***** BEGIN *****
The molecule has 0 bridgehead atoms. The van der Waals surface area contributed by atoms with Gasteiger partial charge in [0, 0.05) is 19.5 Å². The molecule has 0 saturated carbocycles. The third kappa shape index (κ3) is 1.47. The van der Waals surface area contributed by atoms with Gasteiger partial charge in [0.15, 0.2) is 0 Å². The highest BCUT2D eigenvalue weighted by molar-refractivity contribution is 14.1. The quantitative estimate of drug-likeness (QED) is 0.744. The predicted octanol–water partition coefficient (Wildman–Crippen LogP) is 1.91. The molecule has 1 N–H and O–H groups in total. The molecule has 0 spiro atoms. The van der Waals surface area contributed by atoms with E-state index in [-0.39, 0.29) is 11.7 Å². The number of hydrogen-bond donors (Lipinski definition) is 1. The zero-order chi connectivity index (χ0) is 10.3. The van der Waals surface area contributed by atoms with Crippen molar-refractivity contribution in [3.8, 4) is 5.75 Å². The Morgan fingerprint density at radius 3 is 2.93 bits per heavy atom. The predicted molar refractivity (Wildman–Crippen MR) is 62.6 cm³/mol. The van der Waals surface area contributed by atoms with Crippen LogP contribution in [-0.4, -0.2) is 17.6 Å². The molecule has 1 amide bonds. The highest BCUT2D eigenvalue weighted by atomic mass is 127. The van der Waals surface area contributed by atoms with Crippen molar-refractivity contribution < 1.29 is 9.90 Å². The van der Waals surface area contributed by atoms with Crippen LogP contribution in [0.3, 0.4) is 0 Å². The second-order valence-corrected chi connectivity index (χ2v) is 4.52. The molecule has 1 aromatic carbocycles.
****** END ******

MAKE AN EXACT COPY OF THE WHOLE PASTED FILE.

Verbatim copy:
The molecule has 0 bridgehead atoms. The van der Waals surface area contributed by atoms with Gasteiger partial charge in [0, 0.05) is 19.5 Å². The molecule has 0 saturated carbocycles. The third kappa shape index (κ3) is 1.47. The van der Waals surface area contributed by atoms with Gasteiger partial charge in [0.15, 0.2) is 0 Å². The highest BCUT2D eigenvalue weighted by molar-refractivity contribution is 14.1. The quantitative estimate of drug-likeness (QED) is 0.744. The predicted octanol–water partition coefficient (Wildman–Crippen LogP) is 1.91. The molecule has 1 N–H and O–H groups in total. The molecule has 0 spiro atoms. The van der Waals surface area contributed by atoms with E-state index in [-0.39, 0.29) is 11.7 Å². The number of hydrogen-bond donors (Lipinski definition) is 1. The zero-order chi connectivity index (χ0) is 10.3. The van der Waals surface area contributed by atoms with Crippen molar-refractivity contribution in [3.8, 4) is 5.75 Å². The Morgan fingerprint density at radius 3 is 2.93 bits per heavy atom. The predicted molar refractivity (Wildman–Crippen MR) is 62.6 cm³/mol. The van der Waals surface area contributed by atoms with Crippen LogP contribution in [-0.4, -0.2) is 17.6 Å². The molecule has 1 amide bonds. The highest BCUT2D eigenvalue weighted by atomic mass is 127. The van der Waals surface area contributed by atoms with Crippen molar-refractivity contribution < 1.29 is 9.90 Å². The van der Waals surface area contributed by atoms with Crippen LogP contribution in [0.3, 0.4) is 0 Å². The second-order valence-corrected chi connectivity index (χ2v) is 4.52. The molecule has 1 aromatic carbocycles.